Campaign To End Obesity Says Without Physical Education

Armen Hareyan's picture
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The Campaign to End Obesity (CEO) is calling on the U.S. Senate to incorporate the Fitness Integrated with Teaching (FIT) Kids Act as it reauthorizes the No Child Left Behind Act. Senator Tom Harkin (D-Iowa) introduced FIT Kids last week.

"The absence of physical education initiatives in No Child Left Behind has contributed to a worrisome decline in physical activity in schools," said Jessica Donze Black, CEO executive director. "More than 9 million children have obesity, increasing the risk for a host of illnesses in adulthood and endangering their health and quality of life in childhood. The result is increased school absenteeism and reduced academic success --- the very things that the No Child Left Behind Act is intended to combat."

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FIT Kids would amend No Child Left Behind to improve current physical education standards, support professional development for health and physical education teachers and authorize the study of improved methods for integrating physical activity.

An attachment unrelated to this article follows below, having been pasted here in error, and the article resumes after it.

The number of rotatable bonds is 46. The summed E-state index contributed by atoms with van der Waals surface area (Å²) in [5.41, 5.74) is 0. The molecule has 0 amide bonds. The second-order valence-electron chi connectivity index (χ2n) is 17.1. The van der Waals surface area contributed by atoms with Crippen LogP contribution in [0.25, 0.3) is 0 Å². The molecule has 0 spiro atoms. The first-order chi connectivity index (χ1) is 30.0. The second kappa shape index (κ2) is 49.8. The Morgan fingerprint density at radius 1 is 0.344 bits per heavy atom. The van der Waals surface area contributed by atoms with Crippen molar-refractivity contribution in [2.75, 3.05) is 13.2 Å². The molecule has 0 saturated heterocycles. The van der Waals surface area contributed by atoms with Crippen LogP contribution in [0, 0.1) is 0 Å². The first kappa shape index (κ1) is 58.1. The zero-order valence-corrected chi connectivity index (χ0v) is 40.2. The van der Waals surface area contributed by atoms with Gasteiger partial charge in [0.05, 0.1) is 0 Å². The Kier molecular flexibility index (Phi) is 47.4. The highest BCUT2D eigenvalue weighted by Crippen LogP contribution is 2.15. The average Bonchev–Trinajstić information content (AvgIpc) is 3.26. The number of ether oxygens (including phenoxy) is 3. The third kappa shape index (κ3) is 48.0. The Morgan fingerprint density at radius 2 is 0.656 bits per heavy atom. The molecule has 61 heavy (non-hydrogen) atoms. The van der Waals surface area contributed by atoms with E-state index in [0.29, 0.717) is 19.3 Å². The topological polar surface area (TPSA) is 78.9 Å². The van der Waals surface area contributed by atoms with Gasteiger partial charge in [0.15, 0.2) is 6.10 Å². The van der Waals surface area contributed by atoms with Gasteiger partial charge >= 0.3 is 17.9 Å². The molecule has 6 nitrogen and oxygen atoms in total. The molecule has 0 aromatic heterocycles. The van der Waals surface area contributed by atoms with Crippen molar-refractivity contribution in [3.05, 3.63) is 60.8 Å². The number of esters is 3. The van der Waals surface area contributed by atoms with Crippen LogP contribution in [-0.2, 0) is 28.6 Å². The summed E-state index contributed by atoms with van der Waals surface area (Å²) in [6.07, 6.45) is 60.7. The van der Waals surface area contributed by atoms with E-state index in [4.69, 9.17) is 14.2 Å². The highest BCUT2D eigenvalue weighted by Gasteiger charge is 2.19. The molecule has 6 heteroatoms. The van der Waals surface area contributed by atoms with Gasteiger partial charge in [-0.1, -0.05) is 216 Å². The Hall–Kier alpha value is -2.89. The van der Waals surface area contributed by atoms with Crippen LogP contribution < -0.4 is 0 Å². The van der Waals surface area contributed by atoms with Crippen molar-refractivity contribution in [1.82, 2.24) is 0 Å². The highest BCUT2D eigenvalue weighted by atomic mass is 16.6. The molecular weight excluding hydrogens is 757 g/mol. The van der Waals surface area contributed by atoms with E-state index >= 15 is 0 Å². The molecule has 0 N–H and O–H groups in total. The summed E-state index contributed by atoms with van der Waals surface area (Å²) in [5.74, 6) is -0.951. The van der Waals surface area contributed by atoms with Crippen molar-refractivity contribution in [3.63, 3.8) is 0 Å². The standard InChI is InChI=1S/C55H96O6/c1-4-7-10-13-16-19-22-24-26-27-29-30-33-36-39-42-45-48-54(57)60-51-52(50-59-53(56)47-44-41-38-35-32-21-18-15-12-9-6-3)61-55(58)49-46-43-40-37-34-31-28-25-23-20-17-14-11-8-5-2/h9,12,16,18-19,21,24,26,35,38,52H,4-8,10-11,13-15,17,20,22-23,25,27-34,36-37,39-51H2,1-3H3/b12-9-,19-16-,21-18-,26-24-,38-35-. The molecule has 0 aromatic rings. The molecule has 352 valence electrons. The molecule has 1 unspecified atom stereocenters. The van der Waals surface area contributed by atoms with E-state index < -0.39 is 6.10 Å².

Overweight adolescents have at least a 70 percent chance of becoming overweight adults, yet fewer than 10 percent of U.S. schools offered daily physical education for all students in 2000. Outside of school, more than 60 percent of children 9 to 13 do not participate in any organized physical activity.

"Expanding physical education and opportunities for participation in physical activity is essential to helping our children prevent the disabling disease of obesity," said Lee Kaplan, M.D., Ph.D., an obesity medicine specialist at Harvard Medical School and chairman of the CEO Board of Directors.

The rate of childhood obesity more than doubled between 1980 and 2000, making this the first U.S. generation with a shorter life expectancy than their parents. Obesity increases the risk of all cancers and contributes to diseases including heart disease, hypertension and type 2 diabetes. The annual cost of obesity to society is estimated to be at least $117 billion.

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